Jennings parlayed his record-selling clout--1972's "Good Hearted Woman," for instance, hit No. 1--to produce his own work while using the musicians and knob-turners of his own choosing.
"That's when it really started working for me," Jennings notes.
And how: The next couple of years spawned a passel of top-of-the-chart LPs, including Lonesome, Orn'ry and Mean, Honky Tonk Heroes and 1974's gold Dreaming My Dreams. In 1974, his achievements were honored with his Country Music Association award as Male Vocalist of the Year.
And yet, the best was still to come--and rapidly: 1976's Wanted! The Outlaws began a long string of hits, not the least of which were No. 1s: "Are You Sure Hank Done It This Way?," "Luchenbach, Texas (The Basics of Love)," with Willie Nelson, "I've Always Been Crazy," the beautiful ballad "Amanda," and "Ain't Living Long Like This." The 1977 recording Ol' Waylon earned him the distinction of becoming the first C&W solo artist to have an album go platinum. During this spell, Jennings had eight consecutive albums that found at least gold (1979's Greatest Hits went quadruple platinum), and he scored another Grammy for 1978's Willie duet "Mammas, Don't Let Your Babies Grow Up to Be Cowboys."
By the early 80s, however, country music was experiencing radical changes. The traditional raw, plain-spoken, honky-tonk roots were being yanked and tossed in favor of gooey, poppish stuff forwarded by the likes of Barbara Mandrell. The term "crossover" became standard in country-music boardrooms, and edgy, hard-country outlaw sounds fell from fashion.
"It happened so fast, I didn't really see it coming," confesses Jennings. "It was unreal. And I didn't handle it as well as I could've."
Along the path of his successes, outlaw Jennings developed a taste for drugs, favoring cocaine especially. Then, as his career waned, his usage increased. Save for the occasional album--1982's morose Black on Black, for example--Jennings spent the remainder of his tenure at RCA unsuccessfully battling drug demons. In 1984, he'd decided he'd had enough and repaired to his "favorite place in the world."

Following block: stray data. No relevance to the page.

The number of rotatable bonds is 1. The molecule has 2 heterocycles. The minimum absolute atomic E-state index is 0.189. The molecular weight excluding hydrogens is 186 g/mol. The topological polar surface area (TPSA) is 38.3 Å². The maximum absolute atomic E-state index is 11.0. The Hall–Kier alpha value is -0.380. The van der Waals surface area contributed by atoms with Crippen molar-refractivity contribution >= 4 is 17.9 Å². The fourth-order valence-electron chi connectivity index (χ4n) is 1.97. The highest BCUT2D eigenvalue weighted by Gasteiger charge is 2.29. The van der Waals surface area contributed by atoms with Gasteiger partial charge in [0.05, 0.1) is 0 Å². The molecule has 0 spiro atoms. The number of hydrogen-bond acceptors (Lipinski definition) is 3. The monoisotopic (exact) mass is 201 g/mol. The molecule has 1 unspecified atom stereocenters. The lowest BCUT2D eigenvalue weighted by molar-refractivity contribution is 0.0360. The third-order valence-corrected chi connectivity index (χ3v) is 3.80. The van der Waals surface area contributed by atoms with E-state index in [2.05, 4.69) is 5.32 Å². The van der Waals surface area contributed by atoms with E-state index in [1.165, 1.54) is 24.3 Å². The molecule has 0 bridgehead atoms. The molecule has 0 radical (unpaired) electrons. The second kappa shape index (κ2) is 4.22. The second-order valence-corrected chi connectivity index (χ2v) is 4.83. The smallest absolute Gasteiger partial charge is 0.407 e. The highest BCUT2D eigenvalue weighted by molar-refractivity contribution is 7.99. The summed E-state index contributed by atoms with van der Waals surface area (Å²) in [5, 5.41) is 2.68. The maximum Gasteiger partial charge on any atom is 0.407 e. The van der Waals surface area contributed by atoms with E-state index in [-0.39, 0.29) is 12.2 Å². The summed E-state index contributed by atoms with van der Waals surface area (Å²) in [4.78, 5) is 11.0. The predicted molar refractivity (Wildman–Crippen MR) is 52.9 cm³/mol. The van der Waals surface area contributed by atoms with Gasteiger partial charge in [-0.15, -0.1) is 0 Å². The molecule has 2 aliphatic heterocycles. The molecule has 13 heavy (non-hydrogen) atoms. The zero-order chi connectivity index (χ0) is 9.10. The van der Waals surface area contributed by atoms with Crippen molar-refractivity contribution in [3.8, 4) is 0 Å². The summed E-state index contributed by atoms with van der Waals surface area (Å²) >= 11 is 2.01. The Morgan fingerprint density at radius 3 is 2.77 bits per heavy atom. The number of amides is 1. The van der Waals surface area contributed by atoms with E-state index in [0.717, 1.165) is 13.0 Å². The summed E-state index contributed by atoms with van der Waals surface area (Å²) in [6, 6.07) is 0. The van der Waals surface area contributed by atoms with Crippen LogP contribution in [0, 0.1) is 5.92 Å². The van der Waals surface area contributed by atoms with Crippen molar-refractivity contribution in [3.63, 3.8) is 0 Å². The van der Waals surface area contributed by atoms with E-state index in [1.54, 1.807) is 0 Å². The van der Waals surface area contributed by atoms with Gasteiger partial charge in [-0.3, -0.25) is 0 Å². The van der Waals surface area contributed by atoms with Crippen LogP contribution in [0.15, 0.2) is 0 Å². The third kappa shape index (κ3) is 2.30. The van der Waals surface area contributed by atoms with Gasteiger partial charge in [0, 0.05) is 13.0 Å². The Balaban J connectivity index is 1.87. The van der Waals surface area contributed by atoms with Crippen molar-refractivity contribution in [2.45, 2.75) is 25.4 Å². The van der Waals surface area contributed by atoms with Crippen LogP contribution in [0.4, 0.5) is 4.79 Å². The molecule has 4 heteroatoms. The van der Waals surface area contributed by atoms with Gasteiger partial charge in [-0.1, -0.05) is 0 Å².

"I went back to Phoenix," he says. "It was past time to quit the drugs--you know, I had a $1,500-per-day coke habit--and I felt I could get it done there. It's always been a place I could go to clear my head from the nonsense in Nashville, so that's where I went. And I quit. By myself--no clinic or anything else. And I've been clean now for a decade."
While Jennings had conquered one foe, another, however, continued on. His records weren't selling and RCA, citing such, dropped him in 1985 after a 20-year relationship. Except for moderate sales success (though much critical acclaim) with the Highwaymen (Jennings, Nelson, Cash and Kris Kristofferson), Jennings' work was passed over in favor of the growing movement, those young, tight-jeaned "hat acts" whose looks were--and are, by Nashville standards--more important than talent.
"I was disgusted and discouraged," admits Jennings, who, after RCA, hopped through a few labels with little success. "I decided I just wouldn't record anymore."
As if that weren't enough, and despite his liberation from cocaine, Jennings found himself in constant poor health. In 1989, he had triple-bypass heart surgery. A dedicated multipack-a-day cigarette smoker, Jennings quit while in recovery and embarked on a series of personal and professional changes.
"While I was recuperating from the heart thing," Jennings recalls, "I had time to think. I'd been preaching to Shooter [his and Jessi's now-14-year-old son] about the importance of education. But here I was, a high school dropout. Even though I told Shooter it was the worst mistake I'd ever made, quitting school, I felt it was just words. I never did like folks who didn't practice what they preached. So, in 1989, I got my GED. Shooter helped me with fractions and algebra." Jennings considers this among his most major accomplishments.
"I did it for me and I did it for my son," he states proudly.